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Last post Author Topic: Comparative Review of Writers' Tools (INITIAL DRAFT)  (Read 10204 times)

Dormouse

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Re: Comparative Review of Writers' Tools (INITIAL DRAFT)
« Reply #75 on: June 05, 2018, 10:26 AM »
I have now added a bit to Gingko and put up the table for NoteZilla.

I think NoteZilla could be used for a lot of the writing process, up to and including the writing itself, but since all the notes and boards can operate independently, there is only a small advantage to keeping it all in the same system and there may be other advantages to writing in other programs (including easier revising and editing).

Not entirely sure what to go on to next. Probably the Google system, and then back to pure writing programs.

Dormouse

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Re: Comparative Review of Writers' Tools (INITIAL DRAFT)
« Reply #76 on: June 13, 2018, 05:57 PM »
RightNote has a perfectly good word processor, but is not aimed at writers. If I were using the information in it - or in Evernote - I would have no problem in using it to write; otherwise I would choose something else.
Having spent some time testing out the RightNote editor, I find that it has poor ergonomics for active use with the mouse. Keyboard shortcuts can be set to please, but the right-click menu is very limited meaning that many common operations require going to the menu.

The easiest workaround is to use the Evernote application which has pop out windows and a much more extensive right-click menu. And this can then by synced with Rightnote. But this makes for an awkward workflow if working in RightNote.

The Journal surprised me by sharing a lot of functionality with RightNote (although the link with Evernote is based on import/export) - they both have journal and note options and the ability to insert files etc - but the right-click options in The Journal are far superior, making it much easier to write in.

Dormouse

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Re: Comparative Review of Writers' Tools (INITIAL DRAFT)
« Reply #77 on: June 15, 2018, 09:42 AM »
I find that it has poor ergonomics for active use with the mouse. Keyboard shortcuts can be set to please, but the right-click menu is very limited meaning that many common operations require going to the menu.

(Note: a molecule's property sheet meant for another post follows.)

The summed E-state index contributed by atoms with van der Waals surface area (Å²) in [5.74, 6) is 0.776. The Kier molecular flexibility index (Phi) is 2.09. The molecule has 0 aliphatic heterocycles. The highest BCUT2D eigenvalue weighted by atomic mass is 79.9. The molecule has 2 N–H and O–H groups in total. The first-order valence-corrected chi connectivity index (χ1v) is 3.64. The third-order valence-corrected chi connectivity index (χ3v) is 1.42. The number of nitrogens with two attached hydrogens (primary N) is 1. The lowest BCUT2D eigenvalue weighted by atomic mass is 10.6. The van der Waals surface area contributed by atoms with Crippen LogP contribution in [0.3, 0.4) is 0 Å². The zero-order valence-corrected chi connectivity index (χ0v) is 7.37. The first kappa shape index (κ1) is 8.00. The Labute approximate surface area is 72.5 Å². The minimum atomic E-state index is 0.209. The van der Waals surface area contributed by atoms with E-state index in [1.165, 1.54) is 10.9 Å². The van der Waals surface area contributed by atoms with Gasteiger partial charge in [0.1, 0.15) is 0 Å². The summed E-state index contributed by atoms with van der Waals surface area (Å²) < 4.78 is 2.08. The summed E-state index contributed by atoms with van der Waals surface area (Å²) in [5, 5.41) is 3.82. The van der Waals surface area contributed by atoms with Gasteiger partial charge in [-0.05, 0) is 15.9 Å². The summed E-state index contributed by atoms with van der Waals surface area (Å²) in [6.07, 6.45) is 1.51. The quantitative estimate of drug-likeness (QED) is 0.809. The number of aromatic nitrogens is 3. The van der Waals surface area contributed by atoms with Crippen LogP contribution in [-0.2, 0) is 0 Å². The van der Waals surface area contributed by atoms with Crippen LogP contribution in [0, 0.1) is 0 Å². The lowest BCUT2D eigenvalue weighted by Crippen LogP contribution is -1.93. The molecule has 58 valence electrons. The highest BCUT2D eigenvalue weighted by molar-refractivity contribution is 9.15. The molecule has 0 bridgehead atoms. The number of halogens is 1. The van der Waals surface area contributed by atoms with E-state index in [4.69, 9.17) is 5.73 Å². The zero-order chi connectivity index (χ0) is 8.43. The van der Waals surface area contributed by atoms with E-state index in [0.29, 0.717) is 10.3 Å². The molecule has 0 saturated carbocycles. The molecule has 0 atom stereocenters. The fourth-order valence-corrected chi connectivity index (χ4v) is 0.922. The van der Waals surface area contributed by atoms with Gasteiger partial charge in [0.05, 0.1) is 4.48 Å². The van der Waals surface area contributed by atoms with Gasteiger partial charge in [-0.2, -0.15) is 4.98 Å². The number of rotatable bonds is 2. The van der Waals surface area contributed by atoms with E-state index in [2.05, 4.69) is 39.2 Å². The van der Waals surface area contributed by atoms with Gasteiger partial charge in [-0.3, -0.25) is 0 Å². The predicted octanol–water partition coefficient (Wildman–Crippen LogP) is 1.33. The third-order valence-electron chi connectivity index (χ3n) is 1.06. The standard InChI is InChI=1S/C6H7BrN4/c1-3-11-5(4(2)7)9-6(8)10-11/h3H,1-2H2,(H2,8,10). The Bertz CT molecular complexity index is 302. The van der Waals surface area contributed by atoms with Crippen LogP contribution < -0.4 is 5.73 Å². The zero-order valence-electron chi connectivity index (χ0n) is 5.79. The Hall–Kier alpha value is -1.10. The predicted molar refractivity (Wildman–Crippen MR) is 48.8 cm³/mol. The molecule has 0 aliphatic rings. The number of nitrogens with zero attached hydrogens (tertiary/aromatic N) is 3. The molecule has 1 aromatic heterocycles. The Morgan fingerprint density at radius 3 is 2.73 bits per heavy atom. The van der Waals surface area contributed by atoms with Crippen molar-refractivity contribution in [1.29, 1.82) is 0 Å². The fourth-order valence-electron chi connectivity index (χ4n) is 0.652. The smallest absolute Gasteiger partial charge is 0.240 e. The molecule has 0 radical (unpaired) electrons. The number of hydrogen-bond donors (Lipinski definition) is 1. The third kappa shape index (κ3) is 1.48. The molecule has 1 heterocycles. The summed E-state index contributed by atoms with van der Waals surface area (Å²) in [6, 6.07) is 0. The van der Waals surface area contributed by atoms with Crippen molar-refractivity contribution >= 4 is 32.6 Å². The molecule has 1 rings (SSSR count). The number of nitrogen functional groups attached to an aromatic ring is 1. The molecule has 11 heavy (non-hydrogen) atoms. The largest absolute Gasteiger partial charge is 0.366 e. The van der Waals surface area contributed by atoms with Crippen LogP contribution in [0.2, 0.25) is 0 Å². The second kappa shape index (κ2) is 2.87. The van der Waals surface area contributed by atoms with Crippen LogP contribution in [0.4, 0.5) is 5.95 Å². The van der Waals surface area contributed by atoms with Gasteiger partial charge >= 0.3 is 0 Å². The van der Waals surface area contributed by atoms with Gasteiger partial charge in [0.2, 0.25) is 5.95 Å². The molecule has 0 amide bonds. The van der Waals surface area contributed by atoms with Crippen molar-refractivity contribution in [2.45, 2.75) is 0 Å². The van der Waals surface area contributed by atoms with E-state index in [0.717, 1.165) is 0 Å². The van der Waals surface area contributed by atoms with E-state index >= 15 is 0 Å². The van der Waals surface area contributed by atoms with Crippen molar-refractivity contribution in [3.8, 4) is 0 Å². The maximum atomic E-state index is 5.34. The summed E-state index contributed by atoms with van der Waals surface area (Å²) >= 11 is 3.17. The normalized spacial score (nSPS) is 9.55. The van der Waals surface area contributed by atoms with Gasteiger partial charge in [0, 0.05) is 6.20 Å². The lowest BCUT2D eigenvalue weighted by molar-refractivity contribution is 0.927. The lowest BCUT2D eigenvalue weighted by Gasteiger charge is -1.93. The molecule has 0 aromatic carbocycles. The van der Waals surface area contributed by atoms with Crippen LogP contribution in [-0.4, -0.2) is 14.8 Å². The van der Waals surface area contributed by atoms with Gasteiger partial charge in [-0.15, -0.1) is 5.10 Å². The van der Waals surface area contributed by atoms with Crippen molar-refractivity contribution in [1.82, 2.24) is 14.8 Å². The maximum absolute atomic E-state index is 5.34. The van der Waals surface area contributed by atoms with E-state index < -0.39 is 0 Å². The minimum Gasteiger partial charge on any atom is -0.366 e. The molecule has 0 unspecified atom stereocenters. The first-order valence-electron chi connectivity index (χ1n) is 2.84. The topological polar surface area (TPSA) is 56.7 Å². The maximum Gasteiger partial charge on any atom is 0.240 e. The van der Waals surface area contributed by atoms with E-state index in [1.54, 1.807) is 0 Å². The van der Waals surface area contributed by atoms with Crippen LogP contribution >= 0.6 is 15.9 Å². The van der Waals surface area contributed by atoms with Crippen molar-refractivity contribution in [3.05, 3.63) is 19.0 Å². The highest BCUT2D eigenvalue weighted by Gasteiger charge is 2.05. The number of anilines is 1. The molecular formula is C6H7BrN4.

However, the developer seems responsive and I'm hopeful that this will be addressed.
I'm likely to switch quite a lot of stuff to Evernote/RightNote and workflow will be easier if these are improved.

Progress on looking at the rest of the programs has slightly stalled.
Mind still slightly fuddled by prospect of using NoteZilla for multiple floating notes/prompts/info when writing. I'm setting one project up for this now. Cross platform is a huge advantage for me here, even if the notes on other platforms aren't as full. If this works effectively, it will change my needs in writing related programs as I won't need them to carry so much information or do as much prompting.

Also keep finding myself drawn back to using WriteMonkey. Not sure why, though I do like the folding; maybe I just like the colours I set up  :-[. It also suggests alternative workflows, since quite a lot of programs are happy saving in rtf format and that means that they can all be working on the same file. If NoteZilla is doing hte heavy prompt/info lifting, then there are many workflow options here.

The RightNote/doogiePIM/Evernote/OneNote options are quiet different since they hold everything in a database and would therefore be used for different projects or different stages in a workflow.





Steven Avery

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Re: Comparative Review of Writers' Tools (INITIAL DRAFT)
« Reply #78 on: June 22, 2018, 05:36 PM »
I've now put in a card based systems section. Gingko, NoteZilla. I've also added the Google grouping here, because a substantial proportion of the initial writing is likely to be done in Keep.  I'll look around for others too.
As a pseudo-card based systems I would consider Protopage.  It is much more than a Start Page.  And is becoming my central organizer.

And I was working with Linoit but you have to emulate tabs with your own index boxes. Plus Protopage has more RTF.  And more auxiliary “stuff” is in the environment.

These two are all web browser, maybe with some app-ability that soes not change much.  Try out using Chrome to pin to taskbar.

===

PNotes .net version always is always an alternative to Notezilla, although the robust NotesBrowser in NZ might be one plus, where each program has 10 plusses and minusses.

DoggiePim on Bits du Jour TODAY.  An interesting compare to Rightnote.  Time to try, and maybe buy.  He does have a fair amount of writing-centric stuff and looks like good structure, including tabs in multiple spots.
« Last Edit: June 22, 2018, 05:46 PM by Steven Avery »

Dormouse

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Re: Comparative Review of Writers' Tools (INITIAL DRAFT)
« Reply #79 on: June 24, 2018, 07:06 AM »
As a pseudo-card based systems I would consider Protopage.  It is much more than a Start Page.  And is becoming my central organizer.
-Steven Avery (June 22, 2018, 05:36 PM)
I can see how a journalist or blogger might use Protopage or Linoit, but I'm not sure otherwise how it fits into a writing workflow. Since I'm also personally not looking at cloud programs (variable connectivity), so maybe you could explain how you see it working?


I've now put in a card based systems section. Gingko, NoteZilla. Google grouping ... Keep.